But then also integrating that with sales applications in a Web 2.0 world such as Salesforce.com, or other applications where you can hold all the interaction with the prospect in one place. So potentially saying, well, we're going to send them six emails, and if at any point during those emails they choose to jump onto a webinar, we'll move them up to a webinar, and maybe our next step after a webinar is to touch them with telesales. Well, all of that should be automated and integrated, so you can have an end-to-end view of each prospect — and also learn which things are working for which types of prospects, and then obviously repeat that so you can replicate best practices.

Right, right, so it's really making sure that you've got a joined-up process, and using automation and a single customer record — or a single version of the truth, certain people tend to call it — so that it's all co-ordinated sensibly. And I think people sometimes talk about this as Sales 2.0 don't they?

I think they do. My feeling for Sales 2.0 — and one of the reasons when I was writing the book, I considered calling it Sales 2.0 — but I feel — wrapping it within that wrapper of Sales 2.0. But I think the trouble with Sales 2.0 is, it's very focused on just the sales part of the process. And to me, the very highest level of what consultative selling is about, is about pulling sales and marketing together.

I know we talk about this all the time. Everybody is always talking about how sales and marketing should work together, but I honestly don't see that on a day-to-day basis. I think when we just talk about Sales 2.0, we end up just focusing on the sales team. We need to engage the marketing team fully at every part of the sales process, all the way through to the close as well, so they understand what's working and what's not and why.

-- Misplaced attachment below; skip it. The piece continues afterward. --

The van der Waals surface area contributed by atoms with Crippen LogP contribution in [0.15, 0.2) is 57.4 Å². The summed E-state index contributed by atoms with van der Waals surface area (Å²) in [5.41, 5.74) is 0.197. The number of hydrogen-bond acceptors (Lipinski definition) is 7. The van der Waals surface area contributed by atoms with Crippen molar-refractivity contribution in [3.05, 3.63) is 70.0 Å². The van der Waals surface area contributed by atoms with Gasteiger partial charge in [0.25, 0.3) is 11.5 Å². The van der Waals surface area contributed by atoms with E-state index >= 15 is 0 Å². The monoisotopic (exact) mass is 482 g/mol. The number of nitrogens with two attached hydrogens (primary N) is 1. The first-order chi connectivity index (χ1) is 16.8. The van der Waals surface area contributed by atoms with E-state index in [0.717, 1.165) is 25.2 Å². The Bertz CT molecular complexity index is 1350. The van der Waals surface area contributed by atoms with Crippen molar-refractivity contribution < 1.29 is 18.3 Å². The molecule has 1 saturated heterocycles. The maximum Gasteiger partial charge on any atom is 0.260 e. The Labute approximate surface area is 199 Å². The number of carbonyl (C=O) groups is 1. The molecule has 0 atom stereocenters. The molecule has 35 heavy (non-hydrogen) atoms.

And this use of automation, and this use of technology — is this something which is very prevalent now or do most companies still need to catch up with it?

I think most companies do need to catch up with it. We're seeing the same sort of adoption that I saw with CRM tools — initially the first pass in the late '90s with products like Siebel and then again, really in 2002, 2003, when they first started to adopt Salesforce.

But I think what you see is, there's a time delay between the purchase and acquisition of those products and the actual implementation of them. It takes a while to understand what they actually do and then how to do them. So we're seeing that early adoption now of people buying the technology, using nurturing in concept. But think in practice we're still in the very early stages of understanding what works.

One of the questions I'm very often asked is what's the best practice? And my answer is always, well, it depends what you're selling to who, at what price point, in what geography, and what vertical. Because if every company is different, which one assumes it is, then your nurturing process is likely to be different, depending upon, do you have a large base of customers or, is it a new product in a new market? So I think we're still at that early stage of trying to find out what works and what doesn't for every individual company.

Right. And I suppose therefore actually hooking up with vendors that understand the space and also probably getting into communities where you can exchange ideas with other people doing similar things is a very good idea, at this stage of adoption and definition of best practice.

I agree. I think sharing in terms of principles; but then my thorough recommendation every time I'm talking to a client is, it's very important to be looking at your own processes, and your own products, and your own price points, and your own sales process. Because everyone has their own route to market. And therefore if you're a very partner-centric model, something that works for a direct sales model is very unlikely to work for you in terms of a nurturing approach and in terms of a selling approach. So it's very important to be looking at each individual case.

Phil Wainewright blogs about how businesses are using the Web to get better plugged into today's fast-moving, digital economy.

Phil Wainewright

Phil Wainewright specializes in on-demand services View more